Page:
Consumer credit cards are posed in North Andover, Mass. on March 5, 2012. THE CANADIAN PRES

Consumer credit cards are posed in North Andover, Mass. on March 5, 2012. THE CANADIAN PRES

Higher interest rates to hit younger, middle-income households

The Bank of Canada recently raised its trend-setting interest rate for the fourth time in a year

A newly released federal analysis says younger, middle-income households will feel the biggest impacts from the Bank of Canada’s gradual move towards higher interest rates.

The briefing note prepared for Finance Minister Bill Morneau examines the types of households — by income, age and region — most affected by the central bank’s rate-hiking path from extremely low levels.

RELATED: Central bank hikes rate, says tariffs already in place to have modest impact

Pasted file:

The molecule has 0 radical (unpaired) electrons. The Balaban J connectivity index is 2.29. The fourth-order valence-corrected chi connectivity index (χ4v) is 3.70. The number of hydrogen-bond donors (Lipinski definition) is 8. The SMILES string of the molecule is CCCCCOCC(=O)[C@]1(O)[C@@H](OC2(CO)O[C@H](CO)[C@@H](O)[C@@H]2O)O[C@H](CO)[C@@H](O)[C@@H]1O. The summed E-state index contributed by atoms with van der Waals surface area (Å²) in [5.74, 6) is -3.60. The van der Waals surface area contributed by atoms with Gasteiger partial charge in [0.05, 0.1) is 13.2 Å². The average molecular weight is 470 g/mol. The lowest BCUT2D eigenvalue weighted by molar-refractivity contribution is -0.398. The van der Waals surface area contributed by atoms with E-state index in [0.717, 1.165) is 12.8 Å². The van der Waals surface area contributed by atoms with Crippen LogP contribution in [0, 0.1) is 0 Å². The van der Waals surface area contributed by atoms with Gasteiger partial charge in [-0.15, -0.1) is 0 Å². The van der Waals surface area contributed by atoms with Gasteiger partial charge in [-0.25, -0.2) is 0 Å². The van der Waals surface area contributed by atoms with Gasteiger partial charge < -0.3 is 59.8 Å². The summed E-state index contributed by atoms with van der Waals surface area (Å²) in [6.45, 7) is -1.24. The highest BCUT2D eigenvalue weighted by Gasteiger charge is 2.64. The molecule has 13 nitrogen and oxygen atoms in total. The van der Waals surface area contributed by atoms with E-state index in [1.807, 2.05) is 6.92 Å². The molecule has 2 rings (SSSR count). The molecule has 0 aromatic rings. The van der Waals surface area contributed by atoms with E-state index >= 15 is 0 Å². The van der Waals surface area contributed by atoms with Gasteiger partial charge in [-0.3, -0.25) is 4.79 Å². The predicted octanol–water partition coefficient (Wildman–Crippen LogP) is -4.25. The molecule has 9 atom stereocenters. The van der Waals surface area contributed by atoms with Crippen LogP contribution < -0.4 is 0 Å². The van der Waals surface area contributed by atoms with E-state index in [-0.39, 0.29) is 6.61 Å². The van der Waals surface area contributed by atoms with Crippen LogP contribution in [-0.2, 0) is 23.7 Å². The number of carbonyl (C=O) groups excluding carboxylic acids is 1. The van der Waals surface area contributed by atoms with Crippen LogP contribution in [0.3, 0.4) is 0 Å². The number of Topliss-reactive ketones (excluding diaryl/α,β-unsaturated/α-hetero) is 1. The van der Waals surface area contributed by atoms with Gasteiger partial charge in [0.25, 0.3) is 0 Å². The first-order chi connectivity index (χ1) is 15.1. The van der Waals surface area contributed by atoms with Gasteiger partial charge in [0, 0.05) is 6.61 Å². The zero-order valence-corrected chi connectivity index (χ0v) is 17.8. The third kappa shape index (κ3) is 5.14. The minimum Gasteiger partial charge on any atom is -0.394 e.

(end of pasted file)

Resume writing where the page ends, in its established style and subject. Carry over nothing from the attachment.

The September 2017 document obtained by The Canadian Press under the Access to Information Act puts a particular focus on how rising rates will boost debt payments for highly indebted households, which are described as those with debt-to-income levels of at least 350 per cent.

The memo says 12 per cent of all Canadian households carry these heavy debt loads and are most likely to be middle-income earners, young to middle-aged, mortgage holders, and live in Ontario and British Columbia.

The Bank of Canada recently raised its trend-setting interest rate for the fourth time in a year to bring the benchmark to 1.5 per cent, its highest level since December 2008, but still low by historical standards.

RELATED: Household debt, housing remain key risks for financial system: Bank of Canada

The central bank raises its interest rate as a way to help keep inflation from climbing above its ideal target range of one to three per cent.

The Canadian Press

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